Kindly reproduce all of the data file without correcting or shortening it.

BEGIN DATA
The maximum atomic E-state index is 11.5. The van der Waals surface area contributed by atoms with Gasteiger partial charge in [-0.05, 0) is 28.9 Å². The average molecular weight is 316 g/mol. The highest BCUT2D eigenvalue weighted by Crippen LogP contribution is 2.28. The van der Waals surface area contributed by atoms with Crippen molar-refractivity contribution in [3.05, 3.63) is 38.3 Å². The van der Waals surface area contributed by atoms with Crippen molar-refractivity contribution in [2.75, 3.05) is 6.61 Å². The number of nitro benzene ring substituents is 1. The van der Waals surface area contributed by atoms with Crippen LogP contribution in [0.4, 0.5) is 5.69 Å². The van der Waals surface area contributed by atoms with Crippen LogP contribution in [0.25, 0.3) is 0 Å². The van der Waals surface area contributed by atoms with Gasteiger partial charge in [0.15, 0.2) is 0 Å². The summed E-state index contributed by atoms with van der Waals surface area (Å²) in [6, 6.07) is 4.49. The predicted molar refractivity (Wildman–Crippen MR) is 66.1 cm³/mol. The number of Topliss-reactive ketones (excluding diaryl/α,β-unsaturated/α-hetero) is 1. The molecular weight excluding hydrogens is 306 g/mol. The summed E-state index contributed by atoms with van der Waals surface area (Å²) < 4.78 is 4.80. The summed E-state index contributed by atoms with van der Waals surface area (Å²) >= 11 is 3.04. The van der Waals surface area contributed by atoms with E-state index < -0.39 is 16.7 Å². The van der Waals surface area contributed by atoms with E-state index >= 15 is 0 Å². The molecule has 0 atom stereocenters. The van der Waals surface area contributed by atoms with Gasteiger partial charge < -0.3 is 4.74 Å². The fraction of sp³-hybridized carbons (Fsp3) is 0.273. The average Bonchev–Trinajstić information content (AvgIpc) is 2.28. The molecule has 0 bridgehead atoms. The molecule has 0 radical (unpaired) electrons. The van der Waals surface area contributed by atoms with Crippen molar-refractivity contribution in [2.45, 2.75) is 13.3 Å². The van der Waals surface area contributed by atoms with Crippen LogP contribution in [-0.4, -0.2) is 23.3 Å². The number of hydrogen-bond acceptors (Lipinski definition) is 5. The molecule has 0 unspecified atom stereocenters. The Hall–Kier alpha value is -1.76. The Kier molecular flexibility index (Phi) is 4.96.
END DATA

The maximum atomic E-state index is 11.5. The van der Waals surface area contributed by atoms with Gasteiger partial charge in [-0.05, 0) is 28.9 Å². The average molecular weight is 316 g/mol. The highest BCUT2D eigenvalue weighted by Crippen LogP contribution is 2.28. The van der Waals surface area contributed by atoms with Crippen molar-refractivity contribution in [3.05, 3.63) is 38.3 Å². The van der Waals surface area contributed by atoms with Crippen molar-refractivity contribution in [2.75, 3.05) is 6.61 Å². The number of nitro benzene ring substituents is 1. The van der Waals surface area contributed by atoms with Crippen LogP contribution in [0.4, 0.5) is 5.69 Å². The van der Waals surface area contributed by atoms with Crippen LogP contribution in [0.25, 0.3) is 0 Å². The van der Waals surface area contributed by atoms with Gasteiger partial charge in [0.15, 0.2) is 0 Å². The summed E-state index contributed by atoms with van der Waals surface area (Å²) in [6, 6.07) is 4.49. The predicted molar refractivity (Wildman–Crippen MR) is 66.1 cm³/mol. The number of Topliss-reactive ketones (excluding diaryl/α,β-unsaturated/α-hetero) is 1. The molecular weight excluding hydrogens is 306 g/mol. The summed E-state index contributed by atoms with van der Waals surface area (Å²) < 4.78 is 4.80. The summed E-state index contributed by atoms with van der Waals surface area (Å²) >= 11 is 3.04. The van der Waals surface area contributed by atoms with E-state index < -0.39 is 16.7 Å². The van der Waals surface area contributed by atoms with E-state index >= 15 is 0 Å². The molecule has 0 atom stereocenters. The van der Waals surface area contributed by atoms with Gasteiger partial charge < -0.3 is 4.74 Å². The fraction of sp³-hybridized carbons (Fsp3) is 0.273. The average Bonchev–Trinajstić information content (AvgIpc) is 2.28. The molecule has 0 bridgehead atoms. The molecule has 0 radical (unpaired) electrons. The van der Waals surface area contributed by atoms with Crippen molar-refractivity contribution in [2.45, 2.75) is 13.3 Å². The van der Waals surface area contributed by atoms with Crippen LogP contribution in [-0.4, -0.2) is 23.3 Å². The number of hydrogen-bond acceptors (Lipinski definition) is 5. The molecule has 0 unspecified atom stereocenters. The Hall–Kier alpha value is -1.76. The Kier molecular flexibility index (Phi) is 4.96.